Brene Brown discusses the power of vulnerability, an unexpected research topic that came from her studying human connections. She touches on shame, courage, compassion, connection, authenticity and vulnerability. It’s definitely reaffirming my decision to do shadow work. I hope you find value in it.
Before I even understood it as a psychological concept, I’ve been intrigued by shadows. As a child, I’d always look at them. Even as an adult, I’ve continued to find their value and entertainment.
Although I began to understand the importance of unearthing my self and my truth two years ago, my interest didn’t consciously shift from something part of the external world to part of the internal world until last year when I asked myself, “do you need to see the worst of yourself in order to be the best of yourself?”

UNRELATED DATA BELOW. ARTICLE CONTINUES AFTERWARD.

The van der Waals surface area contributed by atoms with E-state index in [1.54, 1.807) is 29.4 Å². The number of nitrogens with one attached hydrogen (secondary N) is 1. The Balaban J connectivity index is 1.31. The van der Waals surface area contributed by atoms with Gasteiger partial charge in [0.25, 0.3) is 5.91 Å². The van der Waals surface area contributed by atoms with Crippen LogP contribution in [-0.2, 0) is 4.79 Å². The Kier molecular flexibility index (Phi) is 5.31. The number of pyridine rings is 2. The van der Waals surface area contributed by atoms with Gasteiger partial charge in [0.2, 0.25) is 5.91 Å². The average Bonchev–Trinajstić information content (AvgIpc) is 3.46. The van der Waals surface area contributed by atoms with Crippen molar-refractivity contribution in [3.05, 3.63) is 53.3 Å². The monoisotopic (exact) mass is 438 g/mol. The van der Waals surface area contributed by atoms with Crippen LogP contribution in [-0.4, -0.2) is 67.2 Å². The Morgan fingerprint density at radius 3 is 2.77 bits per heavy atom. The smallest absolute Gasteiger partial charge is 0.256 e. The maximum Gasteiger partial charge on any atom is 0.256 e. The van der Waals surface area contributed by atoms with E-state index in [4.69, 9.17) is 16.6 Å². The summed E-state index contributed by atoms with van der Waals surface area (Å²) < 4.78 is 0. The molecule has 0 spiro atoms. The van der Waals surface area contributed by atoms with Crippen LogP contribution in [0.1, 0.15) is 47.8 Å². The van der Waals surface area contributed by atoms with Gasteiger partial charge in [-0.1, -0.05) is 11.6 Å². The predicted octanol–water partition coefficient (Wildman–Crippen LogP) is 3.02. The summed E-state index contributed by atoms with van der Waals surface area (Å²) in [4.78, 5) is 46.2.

That question prompted an interest in the shadow that I’m now ready to explore. It’s scary. It’s exciting. An intuitive feeling informs me that this is a special time in my life.
Carl Jung said, â€œPeople will do anything, no matter how absurd, to stop from facing their souls.â€ I believe it. It’s taken me almost a year to begin the journey and I can only strongly intend to maintain course, no matter how uncomfortable it gets.
More than anything, I believe that people are looking for authenticity–in themselves, in their lives, in others, individually and collectively. This authenticity should manifest itself in the form of relationships consistently built on and representative of trust, honesty, and acceptance; careers that are extensions of our talents, abilities, and interests; personal lives that echo the visions we have for them. We want to be ourselves, surround ourselves with people who accept us as we are, remain true to our ourselves and maintain our integrity in our careers. In other words, be who we are and do what we want to do. It’s a rather simple idea.